Kind Gestures by S. Webster
Margaret – 3 pm
Margaret is at the diner thinking about what vegetables are in the refrigerator at home so she can make a soup like Els, but with some parsley added for heaven’s sake. El never planted herbs. She once told Margaret there was no point planting something you couldn’t eat by the forkful. Margaret wondered if tending plants for their potential volume on the fork was just more evidence of the difference between those who belonged here and those who hoped they did.
“Can I fill that up for you, Margaret?” Kitty asks.
“That would be nice, thanks,” she says.
Margaret pulls out the book she brought along as a shield and pretends to read while she sips her coffee and eavesdrops on those willing to share almost anything with anybody. It is something Margaret has begun doing when she is in town and does not want to talk to anyone. She simply misses the sound of someone else’s voice and comes to the diner to listen. Listen to the conversations between people who could simply be lonely and want someone to listen and care even for a little while about what they have to say.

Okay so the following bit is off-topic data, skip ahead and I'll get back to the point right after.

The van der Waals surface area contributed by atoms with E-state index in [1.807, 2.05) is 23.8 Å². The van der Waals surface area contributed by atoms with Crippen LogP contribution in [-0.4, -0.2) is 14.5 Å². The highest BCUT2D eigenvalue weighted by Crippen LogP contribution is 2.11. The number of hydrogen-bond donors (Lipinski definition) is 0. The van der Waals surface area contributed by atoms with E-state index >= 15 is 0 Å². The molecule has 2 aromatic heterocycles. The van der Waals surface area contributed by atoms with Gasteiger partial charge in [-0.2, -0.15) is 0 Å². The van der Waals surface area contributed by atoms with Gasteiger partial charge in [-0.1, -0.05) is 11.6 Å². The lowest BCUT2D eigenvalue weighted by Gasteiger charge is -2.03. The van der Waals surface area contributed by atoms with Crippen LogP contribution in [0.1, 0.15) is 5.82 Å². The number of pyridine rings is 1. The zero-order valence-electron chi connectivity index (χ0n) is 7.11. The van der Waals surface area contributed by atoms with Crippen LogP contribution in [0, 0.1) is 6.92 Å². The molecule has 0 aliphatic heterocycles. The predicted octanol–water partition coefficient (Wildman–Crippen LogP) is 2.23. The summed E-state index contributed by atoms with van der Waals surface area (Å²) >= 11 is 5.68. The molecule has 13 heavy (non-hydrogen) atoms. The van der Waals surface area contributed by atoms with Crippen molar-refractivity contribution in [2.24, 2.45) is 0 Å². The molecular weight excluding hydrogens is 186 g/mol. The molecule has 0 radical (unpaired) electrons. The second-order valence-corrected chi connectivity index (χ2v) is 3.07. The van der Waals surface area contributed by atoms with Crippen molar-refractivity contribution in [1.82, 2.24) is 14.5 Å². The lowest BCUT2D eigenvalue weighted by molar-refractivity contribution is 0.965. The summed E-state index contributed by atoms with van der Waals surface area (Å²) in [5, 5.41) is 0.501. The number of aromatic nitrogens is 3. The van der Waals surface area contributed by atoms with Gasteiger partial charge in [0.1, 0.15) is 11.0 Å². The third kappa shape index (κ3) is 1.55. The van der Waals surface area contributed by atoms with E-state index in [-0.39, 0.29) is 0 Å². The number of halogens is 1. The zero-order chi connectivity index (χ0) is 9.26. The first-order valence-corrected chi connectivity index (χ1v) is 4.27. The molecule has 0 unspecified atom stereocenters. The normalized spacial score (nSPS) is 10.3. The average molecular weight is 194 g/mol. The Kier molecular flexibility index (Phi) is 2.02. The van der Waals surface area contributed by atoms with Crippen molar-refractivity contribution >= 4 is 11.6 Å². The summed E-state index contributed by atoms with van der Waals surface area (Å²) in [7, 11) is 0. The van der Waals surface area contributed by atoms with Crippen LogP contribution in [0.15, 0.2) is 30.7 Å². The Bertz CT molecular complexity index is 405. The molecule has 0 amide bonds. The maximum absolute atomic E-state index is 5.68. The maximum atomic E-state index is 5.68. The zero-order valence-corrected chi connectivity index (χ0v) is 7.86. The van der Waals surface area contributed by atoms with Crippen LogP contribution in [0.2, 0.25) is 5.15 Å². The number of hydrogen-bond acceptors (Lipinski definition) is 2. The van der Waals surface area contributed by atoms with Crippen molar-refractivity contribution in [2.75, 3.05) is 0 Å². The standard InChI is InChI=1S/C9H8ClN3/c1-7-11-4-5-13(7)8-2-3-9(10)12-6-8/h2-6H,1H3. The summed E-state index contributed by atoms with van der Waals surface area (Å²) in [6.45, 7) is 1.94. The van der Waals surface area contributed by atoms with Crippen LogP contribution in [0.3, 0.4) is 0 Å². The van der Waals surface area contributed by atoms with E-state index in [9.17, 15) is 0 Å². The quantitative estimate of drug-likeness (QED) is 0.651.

Margaret listens for the things that John would have brought back from town to tell her. It seemed like more was happening back then and today she thinks how much nothing is in those conversations and wonders whether it is worth her time and two dollars to sit there and wait for that nothing to turn into something. But you never know. She has nothing better to do and orders one of those obscenely large oatmeal cookies to go with her second refill of coffee.
She does remember to turn a page now and then, just like she remembers to change books each time she comes into the diner to listen. A book that is old and worn works best. That way no one can glance at the title and start a conversation about the book – a conversation that invariably ends up with them talking about all the books they’ve read. She thinks that this bit of information is supposed to lead her to the conclusion that they are smart, very smart. When and if that happens Margaret hopes they will come to a conclusion of their own – that they are too smart to be wasting time at her table and move on.